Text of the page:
As Nick write, near the end of the book, “Parents I urge you, as a teen, take this as a warning. Please don’t ever take your kid for granted. I have known enough friends who have come close to going over that ledge, time and time again. And a few, like Jane, who actually went. Then everything is too late. … I’m not saying you should spoil them or always only be nice to them regardless of what they do. But at the very least, forget the grades and all that for a minute. Son gets straight As then dad buys him laptop? That’s how you run a business. Not a family.”


This book took me a few months and many hours to edit. In the process, Nick, Susan, Gabe and I have also become good friends. At the end of it, Nick decided to give school another go.


I am not plugging it because of my involvement in it.


I am writing about it for the same reason that I chose to get involved in it. It is one person’s passion come to fruit. It is an account of teenagers in Singapore that we don’t often—and need to—hear about.


*Names of some teens have been changed to protect the identity of them and their families

But it was done in an admirable spirit. The spirit of daring to do something you believe in even if the rest of the world says you’re dreaming. The spirit of finding your true path, your element. The spirit of self-determination. A spirit that we need to see more of in our society.


That for me was reason enough to back this book. Succeed or not, we’ll see. What matters is, we try. So I told Nick to send me the manuscript.


When I read it, the words exploded in my face. Not because they were Booker Prize material, but because they were so honest, so raw and so personal that you knew they were coming from the heart. And because they drew me into a world of teenagers that opened my eyes to a lot of the issues our young people face today. Issues that 

everyone, whether they are other teens, parents or teachers of teens or just concerned members of society, should know about.


Let’s start with Jane*. She was the person in Nick’s life who triggered his desire to write this book. Jane was his schoolmate. Jane was a seemingly happy, well-adjusted girl. Then one day Jane took her own life, at age 16. She jumped off her block of flats in Bishan. No one saw it coming. No one knew why, many still don’t. Her death rocked the community. We need to reach out to teens, Nick said, make them feel that they are not alone in their struggles, that there is a way to cope—and even triumph—so that things like Jane don’t happen again.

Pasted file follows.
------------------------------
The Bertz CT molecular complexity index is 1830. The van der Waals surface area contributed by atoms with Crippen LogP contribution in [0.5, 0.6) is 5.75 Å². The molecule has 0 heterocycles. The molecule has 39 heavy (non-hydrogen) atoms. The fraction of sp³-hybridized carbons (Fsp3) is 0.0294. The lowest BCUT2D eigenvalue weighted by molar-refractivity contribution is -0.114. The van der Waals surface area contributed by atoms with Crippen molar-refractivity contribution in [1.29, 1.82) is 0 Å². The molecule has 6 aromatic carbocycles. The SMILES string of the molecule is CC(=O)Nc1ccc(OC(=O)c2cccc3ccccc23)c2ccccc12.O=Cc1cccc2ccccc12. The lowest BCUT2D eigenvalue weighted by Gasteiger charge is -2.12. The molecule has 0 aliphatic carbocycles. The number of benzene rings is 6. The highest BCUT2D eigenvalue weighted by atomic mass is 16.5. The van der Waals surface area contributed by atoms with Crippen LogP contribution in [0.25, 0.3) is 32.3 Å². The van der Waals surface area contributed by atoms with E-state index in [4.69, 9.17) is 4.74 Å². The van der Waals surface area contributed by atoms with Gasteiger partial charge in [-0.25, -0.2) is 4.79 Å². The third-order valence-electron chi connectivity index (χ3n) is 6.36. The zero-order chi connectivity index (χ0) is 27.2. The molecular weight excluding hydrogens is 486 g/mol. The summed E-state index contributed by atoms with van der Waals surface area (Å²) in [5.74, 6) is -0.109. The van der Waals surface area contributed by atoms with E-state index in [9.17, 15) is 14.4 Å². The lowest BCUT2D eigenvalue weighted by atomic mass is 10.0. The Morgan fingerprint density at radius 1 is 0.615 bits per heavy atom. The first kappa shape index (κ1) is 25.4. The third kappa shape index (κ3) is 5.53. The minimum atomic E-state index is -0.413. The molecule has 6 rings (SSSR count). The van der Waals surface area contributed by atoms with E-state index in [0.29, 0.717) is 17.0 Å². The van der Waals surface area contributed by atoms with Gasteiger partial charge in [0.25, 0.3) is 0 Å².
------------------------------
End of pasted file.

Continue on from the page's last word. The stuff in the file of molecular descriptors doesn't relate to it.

Then there is Andy*, Nick’s best friend. Andy has a mum who can’t cope with her problems and takes it out on the kids. Andy started drinking at the age of 11. He moved on to cough syrup shortly after. Andy’s been beaten up, locked up and told that he is trash. There’s also Colin, Nick’s older brother. Colin wrote parts of the book, about himself. Here’s a little of what he said, “I feel like I have lived alone since I was 14. Not physically alone, but emotionally and mentally alone. For years, I felt like I had no one to turn to, no one I could trust.” Colin then talks about the gangs he joined, the violence he inflicted on others and himself, the self-destruction.


Fortunately, Andy and Colin are doing fine now, with the love and support of friends and family. And Nick is hoping other teenagers will find comfort, strength and hope in reading about them. And, before we think Andy and Colin are ‘bad’ kids, let me say that they are just regular teens, with regular hobbies, crushes, dreams, who found themselves in tough situations.


bottom of page